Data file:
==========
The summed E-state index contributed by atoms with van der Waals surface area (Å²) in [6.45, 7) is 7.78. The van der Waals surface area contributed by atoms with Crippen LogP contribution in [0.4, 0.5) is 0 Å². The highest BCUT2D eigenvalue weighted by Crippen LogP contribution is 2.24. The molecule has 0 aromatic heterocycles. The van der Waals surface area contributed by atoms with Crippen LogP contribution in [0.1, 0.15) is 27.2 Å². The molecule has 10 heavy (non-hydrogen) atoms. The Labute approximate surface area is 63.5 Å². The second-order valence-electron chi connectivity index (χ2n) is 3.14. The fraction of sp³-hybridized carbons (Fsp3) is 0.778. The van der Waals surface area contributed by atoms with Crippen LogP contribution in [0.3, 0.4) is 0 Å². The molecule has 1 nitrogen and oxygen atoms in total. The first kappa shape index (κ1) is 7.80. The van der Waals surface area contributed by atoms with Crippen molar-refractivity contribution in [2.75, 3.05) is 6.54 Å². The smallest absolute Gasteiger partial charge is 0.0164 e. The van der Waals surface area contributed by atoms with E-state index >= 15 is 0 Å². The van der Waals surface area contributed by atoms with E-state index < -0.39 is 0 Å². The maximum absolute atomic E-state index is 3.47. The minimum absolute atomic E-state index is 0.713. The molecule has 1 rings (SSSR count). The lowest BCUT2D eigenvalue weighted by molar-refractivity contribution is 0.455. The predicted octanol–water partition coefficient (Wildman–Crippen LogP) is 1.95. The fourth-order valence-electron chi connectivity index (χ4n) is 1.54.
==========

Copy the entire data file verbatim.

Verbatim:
The summed E-state index contributed by atoms with van der Waals surface area (Å²) in [6.45, 7) is 7.78. The van der Waals surface area contributed by atoms with Crippen LogP contribution in [0.4, 0.5) is 0 Å². The highest BCUT2D eigenvalue weighted by Crippen LogP contribution is 2.24. The molecule has 0 aromatic heterocycles. The van der Waals surface area contributed by atoms with Crippen LogP contribution in [0.1, 0.15) is 27.2 Å². The molecule has 10 heavy (non-hydrogen) atoms. The Labute approximate surface area is 63.5 Å². The second-order valence-electron chi connectivity index (χ2n) is 3.14. The fraction of sp³-hybridized carbons (Fsp3) is 0.778. The van der Waals surface area contributed by atoms with Crippen LogP contribution in [0.3, 0.4) is 0 Å². The molecule has 1 nitrogen and oxygen atoms in total. The first kappa shape index (κ1) is 7.80. The van der Waals surface area contributed by atoms with Crippen molar-refractivity contribution in [2.75, 3.05) is 6.54 Å². The smallest absolute Gasteiger partial charge is 0.0164 e. The van der Waals surface area contributed by atoms with E-state index >= 15 is 0 Å². The van der Waals surface area contributed by atoms with E-state index < -0.39 is 0 Å². The maximum absolute atomic E-state index is 3.47. The minimum absolute atomic E-state index is 0.713. The molecule has 1 rings (SSSR count). The lowest BCUT2D eigenvalue weighted by molar-refractivity contribution is 0.455. The predicted octanol–water partition coefficient (Wildman–Crippen LogP) is 1.95. The fourth-order valence-electron chi connectivity index (χ4n) is 1.54.